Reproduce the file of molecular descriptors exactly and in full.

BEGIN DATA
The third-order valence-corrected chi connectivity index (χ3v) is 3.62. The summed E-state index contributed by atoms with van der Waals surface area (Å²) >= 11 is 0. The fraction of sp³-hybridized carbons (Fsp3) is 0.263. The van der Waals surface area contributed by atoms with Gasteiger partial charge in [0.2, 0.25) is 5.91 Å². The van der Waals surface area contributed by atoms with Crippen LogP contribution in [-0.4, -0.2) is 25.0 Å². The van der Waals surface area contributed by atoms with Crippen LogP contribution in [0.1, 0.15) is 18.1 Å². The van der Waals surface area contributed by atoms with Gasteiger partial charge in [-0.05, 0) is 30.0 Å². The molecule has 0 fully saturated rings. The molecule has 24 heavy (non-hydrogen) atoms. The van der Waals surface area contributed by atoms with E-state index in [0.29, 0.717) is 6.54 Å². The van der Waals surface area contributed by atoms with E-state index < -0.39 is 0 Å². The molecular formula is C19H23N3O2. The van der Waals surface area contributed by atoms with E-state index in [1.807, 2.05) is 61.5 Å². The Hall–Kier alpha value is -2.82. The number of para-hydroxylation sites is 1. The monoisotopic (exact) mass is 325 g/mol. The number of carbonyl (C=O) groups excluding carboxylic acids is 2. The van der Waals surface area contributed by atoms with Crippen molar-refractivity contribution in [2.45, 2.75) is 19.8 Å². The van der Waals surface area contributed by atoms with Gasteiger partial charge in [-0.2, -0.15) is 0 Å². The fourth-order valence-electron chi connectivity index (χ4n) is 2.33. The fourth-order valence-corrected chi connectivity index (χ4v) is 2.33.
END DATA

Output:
The third-order valence-corrected chi connectivity index (χ3v) is 3.62. The summed E-state index contributed by atoms with van der Waals surface area (Å²) >= 11 is 0. The fraction of sp³-hybridized carbons (Fsp3) is 0.263. The van der Waals surface area contributed by atoms with Gasteiger partial charge in [0.2, 0.25) is 5.91 Å². The van der Waals surface area contributed by atoms with Crippen LogP contribution in [-0.4, -0.2) is 25.0 Å². The van der Waals surface area contributed by atoms with Crippen LogP contribution in [0.1, 0.15) is 18.1 Å². The van der Waals surface area contributed by atoms with Gasteiger partial charge in [-0.05, 0) is 30.0 Å². The molecule has 0 fully saturated rings. The molecule has 24 heavy (non-hydrogen) atoms. The van der Waals surface area contributed by atoms with E-state index in [0.29, 0.717) is 6.54 Å². The van der Waals surface area contributed by atoms with E-state index < -0.39 is 0 Å². The molecular formula is C19H23N3O2. The van der Waals surface area contributed by atoms with E-state index in [1.807, 2.05) is 61.5 Å². The Hall–Kier alpha value is -2.82. The number of para-hydroxylation sites is 1. The monoisotopic (exact) mass is 325 g/mol. The number of carbonyl (C=O) groups excluding carboxylic acids is 2. The van der Waals surface area contributed by atoms with Crippen molar-refractivity contribution in [2.45, 2.75) is 19.8 Å². The van der Waals surface area contributed by atoms with Gasteiger partial charge in [-0.2, -0.15) is 0 Å². The fourth-order valence-electron chi connectivity index (χ4n) is 2.33. The fourth-order valence-corrected chi connectivity index (χ4v) is 2.33.